Rawalpindi making do with just two old libraries
By Tahir Rashid
RAWALPINDI: It is a cause of concern that for a population of over 14 million, Rawalpindi has only two public libraries, which were established before Partition. Although these two libraries have proper funding, they went into decline due to lack of interest by the authorities concerned.
On the other hand, reading habits of the people have changed to a great extent with the passage of time and introduction of latest technologies. Now everyone is so much busy that he has no time to visit public libraries for reading books, except some students and researchers. However, some retired persons and senior citizens also go there just to read newspapers daily.
Municipal Library is the oldest public library of the city, which was established in 1868. It is situated in the heart of the city at Liaqaut Bagh where access is very easy for the general public. It has a collection of some 48,000 books including 2500 reference books, out of which approximately 20,000 books are in Urdu language. The library has some 7600 members, paying Rs 250 nominal fee per annum.
The library is functioning under Education Department of the City District Government Rawalpindi (CDGR) and has budgetary allocations of Rs 8.15 million including pay and allowances of nine staff members. The amount assigned for purchase of new books, newspapers and magazines is just Rs 0.5 million.
It is a very interesting fact that since 1992, Municipal Library has been running without a professional librarian. However, as makeshift arrangements, the in-charge of the library from any other field has been deputed. Chaudhary Shabaz, who is headmaster at Govt MC School, Millat Colony, is currently performing additional duties as in charge librarian. But as a mater of fact, he has not enough time for library affairs.
The library was established in 1868. After Partition, it was shifted close to the press club. Assistant Librarian Rashid told Daily Times that almost 50 percent of the precious collection of books was destroyed during 2001 flood when water inundated the library.
“Although the loss was irrecoverable, some compensation was made due to donations of books form Asia Foundation. Now Punjab Library Foundation is also providing a lot of publications to the library. With the assistance of these donor agencies, 2000 to 3000 books are being added to shelves,” he said.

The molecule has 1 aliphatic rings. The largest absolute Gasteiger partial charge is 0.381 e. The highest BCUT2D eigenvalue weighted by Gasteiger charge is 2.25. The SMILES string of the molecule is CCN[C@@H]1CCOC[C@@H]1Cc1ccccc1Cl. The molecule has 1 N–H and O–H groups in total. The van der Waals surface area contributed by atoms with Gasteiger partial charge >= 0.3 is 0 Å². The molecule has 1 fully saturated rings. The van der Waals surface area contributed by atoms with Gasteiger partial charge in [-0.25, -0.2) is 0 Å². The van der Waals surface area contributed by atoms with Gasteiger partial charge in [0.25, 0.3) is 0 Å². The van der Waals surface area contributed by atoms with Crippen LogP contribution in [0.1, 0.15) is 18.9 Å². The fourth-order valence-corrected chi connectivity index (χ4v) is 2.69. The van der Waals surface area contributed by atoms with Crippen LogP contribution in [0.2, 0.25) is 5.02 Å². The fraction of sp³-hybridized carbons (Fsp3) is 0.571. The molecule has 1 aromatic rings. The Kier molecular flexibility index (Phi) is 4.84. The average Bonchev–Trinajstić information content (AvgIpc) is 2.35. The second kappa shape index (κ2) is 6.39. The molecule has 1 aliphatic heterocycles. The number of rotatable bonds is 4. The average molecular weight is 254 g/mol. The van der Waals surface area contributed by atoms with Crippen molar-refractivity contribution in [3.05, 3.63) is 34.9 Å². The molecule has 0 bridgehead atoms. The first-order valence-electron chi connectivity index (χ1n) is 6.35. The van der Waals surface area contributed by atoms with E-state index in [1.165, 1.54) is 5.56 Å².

He said in addition to books, about 17 national dailies in English as well Urdu along with 21 magazines of international repute are available in the library.
The second library is Cantonment Library, which has splendid old style double-storey classic building covering almost 5 Kannals of land.
Two philanthropist brothers Sardar Sujhan Singh and Sardar Kirpal Singh established the library in 1891. They set up a trust with the name of Landsdown Trust to look after the library affairs. It was named after British Viceroy Sir Landsdown. They devoted the property of 45 Kannals to run the library matters smoothly that included Cantonment Board Rawalpindi, Chaklala Cantonment Board, Odeon Cinema and Sher Shah Park. In 1879, the Trust was transferred to Cantonment Board.
After the birth of Pakistan, the building of Landsdown Public Library was handed over to British Council, which set up their own library there. It remained there till 1979 when some people assaulted Khana Kabba in Saudi Arabia, and in reaction an angry mob set blaze British Council Library.
After the incident, the British Council shifted its library to Islamabad and Cantonment Library, which was situated at upper floor of Kamran Market, Saddar, was shifted into the gutted building after renovation. In 1983, President Gen Ziaul Haq gave a grant of Rs 2.5 million to the library.
Cantonment Public Library has almost 50,000 books, half of them in English language. The library has some 1550 members and each member pays Rs 250 per year.
Director General of Cantonment Library Inam Abbas Kazmi said there is not any funding from the government or Cantonment and the library has to manage all its expenditures on its own. However, both Chaklala and Rawalpindi Cantonments and a bank are tenants of Landsdown Trust so are bound to pay 50,000 each as rent to the trust. But except the bank, both public service organizations are not paying rent regularly. The Cinema, which is also a property of the trust, has been shut down for many years.